By Ian Paregol
3:09 PM EDT, April 19, 2012
This week, Michigan became the 30th state to require insurance coverage for autism therapies. Meanwhile, here in Maryland, the General Assembly has for the fourth consecutive year failed families of children diagnosed with autism spectrum disorders — one of our most significant national health emergencies.
Autism is a complex neurological disorder that typically impacts an individual throughout his or her lifetime. It is found in all ethnic, racial and social groups, affecting a person's ability to communicate and relate to others. Perhaps most disconcerting, the prevalence of autism is growing, up 78 percent over the last decade.
If we consider the number of children born in the U.S. in 2010 (4.05 million), allocate Maryland's proportional share of those births (1.87 percent) and weigh those figures in light of the newly revised autism prevalence rate as determined by theU.S. Centers for Disease Control and Preventionof one child in 88 births, approximately 16 children will be born in Maryland each week — 832 each year — who will eventually be diagnosed with autism using the existing diagnostic criteria. These children will join the thousands who have already been diagnosed and who will not be afforded coverage for critical early intervention services through their health insurers — therapies that are mandated by legislation in 30 other states to be covered by insurers.
Why is early intervention important? Study after study has shown that providing a child diagnosed with autism with an array of services such as speech, behavioral strategies and socialization therapy before his or her 5th birthday can drastically reduce the number of supports that child will need throughout life. Maryland's health insurers balk at covering the costs of these empirically proven therapies, which not only address behavior and communication but also increase a child's ability to learn.
By continuing to listen to insurance company lobbyists lamenting the added costs associated with even limited coverage for evidenced-based early intervention services, Maryland lawmakers have done a disservice not only to the children and families in need of more services than public agencies can provide, but it has also done a disservice to the general public. The General Assembly has failed to recognize the added economic costs to its citizens who will be asked, through additional taxation and other means of revenue generation, to support the growing tidal wave of adults who will need additional supports because they did not obtain a more favorable outcome through early intervention.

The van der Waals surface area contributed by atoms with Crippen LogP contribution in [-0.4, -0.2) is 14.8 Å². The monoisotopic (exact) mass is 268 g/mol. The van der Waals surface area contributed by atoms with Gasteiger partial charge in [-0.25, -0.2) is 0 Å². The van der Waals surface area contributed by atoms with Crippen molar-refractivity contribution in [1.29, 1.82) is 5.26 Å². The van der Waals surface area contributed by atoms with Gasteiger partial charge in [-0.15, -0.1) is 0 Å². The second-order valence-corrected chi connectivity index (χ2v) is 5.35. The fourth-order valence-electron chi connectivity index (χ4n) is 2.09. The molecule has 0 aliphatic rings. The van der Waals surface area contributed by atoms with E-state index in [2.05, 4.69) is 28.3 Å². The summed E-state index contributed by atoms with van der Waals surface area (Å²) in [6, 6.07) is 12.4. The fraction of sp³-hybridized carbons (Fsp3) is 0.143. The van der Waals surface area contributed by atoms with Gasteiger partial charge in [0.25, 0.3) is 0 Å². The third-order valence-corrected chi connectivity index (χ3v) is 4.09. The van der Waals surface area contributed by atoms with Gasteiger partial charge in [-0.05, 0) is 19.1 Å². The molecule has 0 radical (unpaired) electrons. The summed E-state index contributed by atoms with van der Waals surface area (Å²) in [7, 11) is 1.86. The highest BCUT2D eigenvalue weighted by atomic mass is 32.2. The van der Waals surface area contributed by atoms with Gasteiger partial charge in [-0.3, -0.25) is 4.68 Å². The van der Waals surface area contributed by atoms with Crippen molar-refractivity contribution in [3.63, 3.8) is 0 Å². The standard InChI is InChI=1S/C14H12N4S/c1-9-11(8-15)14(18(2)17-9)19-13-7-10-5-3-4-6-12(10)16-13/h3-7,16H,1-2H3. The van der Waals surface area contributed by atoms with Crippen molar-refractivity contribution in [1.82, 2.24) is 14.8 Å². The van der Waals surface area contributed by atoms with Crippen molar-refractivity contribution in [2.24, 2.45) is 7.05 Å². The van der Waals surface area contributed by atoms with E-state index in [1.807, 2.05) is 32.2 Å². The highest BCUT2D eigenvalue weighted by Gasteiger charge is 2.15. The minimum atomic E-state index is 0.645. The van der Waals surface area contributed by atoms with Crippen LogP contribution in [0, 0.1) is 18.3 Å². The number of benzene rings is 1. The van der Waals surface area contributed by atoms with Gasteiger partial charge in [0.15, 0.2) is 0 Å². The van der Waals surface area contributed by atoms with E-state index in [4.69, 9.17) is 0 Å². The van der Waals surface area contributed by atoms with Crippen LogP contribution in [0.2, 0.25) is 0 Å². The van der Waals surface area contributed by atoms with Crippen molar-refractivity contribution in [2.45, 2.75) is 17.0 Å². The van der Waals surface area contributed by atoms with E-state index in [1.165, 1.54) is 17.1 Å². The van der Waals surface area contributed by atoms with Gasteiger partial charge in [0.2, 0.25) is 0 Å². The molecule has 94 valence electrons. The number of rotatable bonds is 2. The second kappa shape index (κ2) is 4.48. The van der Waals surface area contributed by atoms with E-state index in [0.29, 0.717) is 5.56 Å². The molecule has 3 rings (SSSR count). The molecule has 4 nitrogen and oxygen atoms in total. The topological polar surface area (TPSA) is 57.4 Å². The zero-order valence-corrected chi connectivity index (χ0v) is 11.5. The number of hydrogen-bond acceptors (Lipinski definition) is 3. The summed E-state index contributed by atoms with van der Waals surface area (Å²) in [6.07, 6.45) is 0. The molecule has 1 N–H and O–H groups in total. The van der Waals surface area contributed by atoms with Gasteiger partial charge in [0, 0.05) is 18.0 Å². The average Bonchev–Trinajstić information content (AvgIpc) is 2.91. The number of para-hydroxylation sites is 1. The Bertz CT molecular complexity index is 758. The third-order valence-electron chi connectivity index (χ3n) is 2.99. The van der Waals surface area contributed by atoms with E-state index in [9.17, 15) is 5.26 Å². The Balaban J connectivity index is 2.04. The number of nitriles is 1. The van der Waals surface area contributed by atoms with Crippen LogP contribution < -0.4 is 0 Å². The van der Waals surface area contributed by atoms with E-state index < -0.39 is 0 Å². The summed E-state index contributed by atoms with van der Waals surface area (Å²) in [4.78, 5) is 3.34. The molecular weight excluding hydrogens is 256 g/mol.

Finally, data from four states that have benefited from insurance coverage for more than two years — South Carolina, Illinois, Florida and Arizona — suggest that the annual additional premium costs related to the provision of therapy coverage per policy-holder is about $4 per year, far below the insurance industry's initial projections. For what appears to be a negligible effect on premium cost, autism insurance reform holds the promise of significantly improving the lives of thousands of Maryland's children.
As the executive director for Community Services for Autistic Adults and Children (CSAAC), I have seen what a difference early intervention can make in the life of a child with autism. Of all of the supports that are provided at CSAAC for children and adults, our early intervention program is the "game-changer." With early intervention, fewer children will go to state-funded non-public schools; fewer adolescents will end up in state-funded group homes; fewer adults will need lifelong funding through the Developmental Disabilities Administration; fewer parents of children with autism will end their relationships in divorce; and more children will attain "best outcomes" — profoundly changing their lives and the lives of those around them for the better.
Ian Paregol is the executive director of Community Services for Autistic Adults and Children (www.csaac.org), a Montgomery County-based nonprofit that operates an Intensive Early Intervention program for ages 18 months to 7 years, two non-public schools, 52 community residences for children and adults and a supported employment program for adults. His email is firstname.lastname@example.org.
Copyright © 2014, The Baltimore Sun